In prokaryotes such as bacteria, the CRISPR-Cas system can act as part of the immune system, targeting and degrading foreign DNA components in bacteria.
In an article published in Nature, scientists from the University of Würzburg, Germany, and other institutions have identified a nuclease, Cas12a2, from Sulfuricurvum sp. PC08-66.
It exhibits non-specific cleavage activity of double-stranded DNA, single-stranded DNA and single-stranded RNA after recognition of foreign plasmids guided by crRNA.
Activation of Cas12a2 induces an SOS response in bacteria and inhibits bacterial growth.
The cleavage activity of which on double-stranded DNA drives the bacteria into dormancy and death, leading to abortion of infection by foreign DNA.
In another study published in Nature, scientists from the University of Texas at Austin and other institutions determined the two-, three- and four-dimensional structure of Cas12a2, revealing its complete course of action.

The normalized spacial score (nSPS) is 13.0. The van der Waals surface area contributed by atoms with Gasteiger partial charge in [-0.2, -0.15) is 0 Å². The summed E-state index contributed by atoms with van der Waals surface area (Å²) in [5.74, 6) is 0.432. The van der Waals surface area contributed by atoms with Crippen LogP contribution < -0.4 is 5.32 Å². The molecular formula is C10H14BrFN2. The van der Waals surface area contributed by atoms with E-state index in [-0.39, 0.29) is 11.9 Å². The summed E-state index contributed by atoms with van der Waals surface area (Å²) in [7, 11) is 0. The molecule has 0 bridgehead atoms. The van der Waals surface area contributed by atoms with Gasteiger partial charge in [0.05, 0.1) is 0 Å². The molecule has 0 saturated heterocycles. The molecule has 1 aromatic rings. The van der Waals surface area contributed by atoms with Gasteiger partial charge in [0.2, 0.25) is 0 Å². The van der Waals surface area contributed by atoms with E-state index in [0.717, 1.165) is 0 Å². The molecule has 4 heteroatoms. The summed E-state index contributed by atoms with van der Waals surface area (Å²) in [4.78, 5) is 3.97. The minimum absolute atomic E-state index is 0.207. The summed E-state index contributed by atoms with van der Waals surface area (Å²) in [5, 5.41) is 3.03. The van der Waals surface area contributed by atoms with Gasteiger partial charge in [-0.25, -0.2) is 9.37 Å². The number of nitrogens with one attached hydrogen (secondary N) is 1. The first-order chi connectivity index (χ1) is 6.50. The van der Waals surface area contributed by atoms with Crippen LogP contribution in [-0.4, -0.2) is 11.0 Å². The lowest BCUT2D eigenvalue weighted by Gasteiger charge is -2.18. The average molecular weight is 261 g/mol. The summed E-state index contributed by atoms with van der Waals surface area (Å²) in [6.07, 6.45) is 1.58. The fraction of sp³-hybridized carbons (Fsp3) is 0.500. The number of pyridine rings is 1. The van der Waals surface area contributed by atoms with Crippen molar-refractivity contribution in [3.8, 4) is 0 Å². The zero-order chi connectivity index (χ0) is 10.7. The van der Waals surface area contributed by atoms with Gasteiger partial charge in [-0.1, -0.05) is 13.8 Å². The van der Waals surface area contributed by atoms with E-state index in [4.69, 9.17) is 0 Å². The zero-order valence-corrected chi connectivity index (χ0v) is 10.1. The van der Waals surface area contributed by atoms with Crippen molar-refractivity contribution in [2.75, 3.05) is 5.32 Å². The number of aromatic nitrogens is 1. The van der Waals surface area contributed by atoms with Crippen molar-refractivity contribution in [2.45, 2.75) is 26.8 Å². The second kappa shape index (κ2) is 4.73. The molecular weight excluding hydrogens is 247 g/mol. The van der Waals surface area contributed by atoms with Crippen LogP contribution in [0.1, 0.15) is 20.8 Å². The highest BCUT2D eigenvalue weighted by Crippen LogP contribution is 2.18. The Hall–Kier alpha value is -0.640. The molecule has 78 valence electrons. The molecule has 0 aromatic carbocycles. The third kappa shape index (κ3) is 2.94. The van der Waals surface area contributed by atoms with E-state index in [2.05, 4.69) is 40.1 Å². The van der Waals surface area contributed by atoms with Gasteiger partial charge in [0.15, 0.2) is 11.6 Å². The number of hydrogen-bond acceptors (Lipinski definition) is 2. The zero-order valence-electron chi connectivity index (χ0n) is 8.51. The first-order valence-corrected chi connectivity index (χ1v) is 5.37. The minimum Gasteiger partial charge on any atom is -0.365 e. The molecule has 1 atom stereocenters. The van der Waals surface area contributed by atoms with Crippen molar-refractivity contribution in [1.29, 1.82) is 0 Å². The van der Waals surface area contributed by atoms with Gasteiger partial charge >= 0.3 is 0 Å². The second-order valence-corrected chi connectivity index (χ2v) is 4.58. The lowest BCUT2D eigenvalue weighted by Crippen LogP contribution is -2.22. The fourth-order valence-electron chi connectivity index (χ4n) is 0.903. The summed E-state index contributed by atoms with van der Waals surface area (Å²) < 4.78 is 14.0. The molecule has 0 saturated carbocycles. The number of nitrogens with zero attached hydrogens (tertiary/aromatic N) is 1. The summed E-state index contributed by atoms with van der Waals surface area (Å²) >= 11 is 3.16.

It was shown that Cas12a2 is initially self-repressed and, when activated by the PFS sequence (protospacer-flanking sequence), is able to bind RNAs paired with its crRNA.
In addition, Cas12a2 binds and degrades double-stranded DNA by distorting it and promoting the lysis of some of its regions, and exerts an immune function.
The study shows that this first bacterium discovered so far relies on a single nuclease to recognize invaders and degrade the defense system of DNA and RNA within the bacterium.